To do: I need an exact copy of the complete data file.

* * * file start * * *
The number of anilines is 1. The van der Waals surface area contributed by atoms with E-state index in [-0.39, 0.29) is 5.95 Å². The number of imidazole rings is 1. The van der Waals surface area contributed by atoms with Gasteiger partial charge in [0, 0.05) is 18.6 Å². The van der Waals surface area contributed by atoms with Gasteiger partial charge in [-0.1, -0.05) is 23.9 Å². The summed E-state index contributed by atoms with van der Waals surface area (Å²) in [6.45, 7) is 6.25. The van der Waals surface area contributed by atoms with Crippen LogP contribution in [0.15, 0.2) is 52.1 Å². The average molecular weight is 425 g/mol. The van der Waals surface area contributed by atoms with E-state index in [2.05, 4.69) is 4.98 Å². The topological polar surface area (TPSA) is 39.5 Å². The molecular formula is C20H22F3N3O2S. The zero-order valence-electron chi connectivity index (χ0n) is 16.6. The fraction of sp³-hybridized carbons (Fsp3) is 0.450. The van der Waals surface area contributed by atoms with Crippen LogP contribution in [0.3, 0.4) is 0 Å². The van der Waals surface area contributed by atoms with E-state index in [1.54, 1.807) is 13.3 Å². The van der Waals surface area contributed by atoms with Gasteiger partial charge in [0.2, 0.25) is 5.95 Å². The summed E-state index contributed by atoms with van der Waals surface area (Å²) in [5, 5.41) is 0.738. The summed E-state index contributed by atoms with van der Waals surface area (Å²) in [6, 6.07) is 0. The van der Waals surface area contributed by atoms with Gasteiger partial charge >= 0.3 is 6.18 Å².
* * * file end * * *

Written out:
The number of anilines is 1. The van der Waals surface area contributed by atoms with E-state index in [-0.39, 0.29) is 5.95 Å². The number of imidazole rings is 1. The van der Waals surface area contributed by atoms with Gasteiger partial charge in [0, 0.05) is 18.6 Å². The van der Waals surface area contributed by atoms with Gasteiger partial charge in [-0.1, -0.05) is 23.9 Å². The summed E-state index contributed by atoms with van der Waals surface area (Å²) in [6.45, 7) is 6.25. The van der Waals surface area contributed by atoms with Crippen LogP contribution in [0.15, 0.2) is 52.1 Å². The average molecular weight is 425 g/mol. The van der Waals surface area contributed by atoms with E-state index in [2.05, 4.69) is 4.98 Å². The topological polar surface area (TPSA) is 39.5 Å². The molecular formula is C20H22F3N3O2S. The zero-order valence-electron chi connectivity index (χ0n) is 16.6. The fraction of sp³-hybridized carbons (Fsp3) is 0.450. The van der Waals surface area contributed by atoms with Crippen LogP contribution in [0.3, 0.4) is 0 Å². The van der Waals surface area contributed by atoms with E-state index in [1.54, 1.807) is 13.3 Å². The van der Waals surface area contributed by atoms with Gasteiger partial charge in [0.2, 0.25) is 5.95 Å². The summed E-state index contributed by atoms with van der Waals surface area (Å²) in [5, 5.41) is 0.738. The summed E-state index contributed by atoms with van der Waals surface area (Å²) in [6, 6.07) is 0. The van der Waals surface area contributed by atoms with Gasteiger partial charge >= 0.3 is 6.18 Å².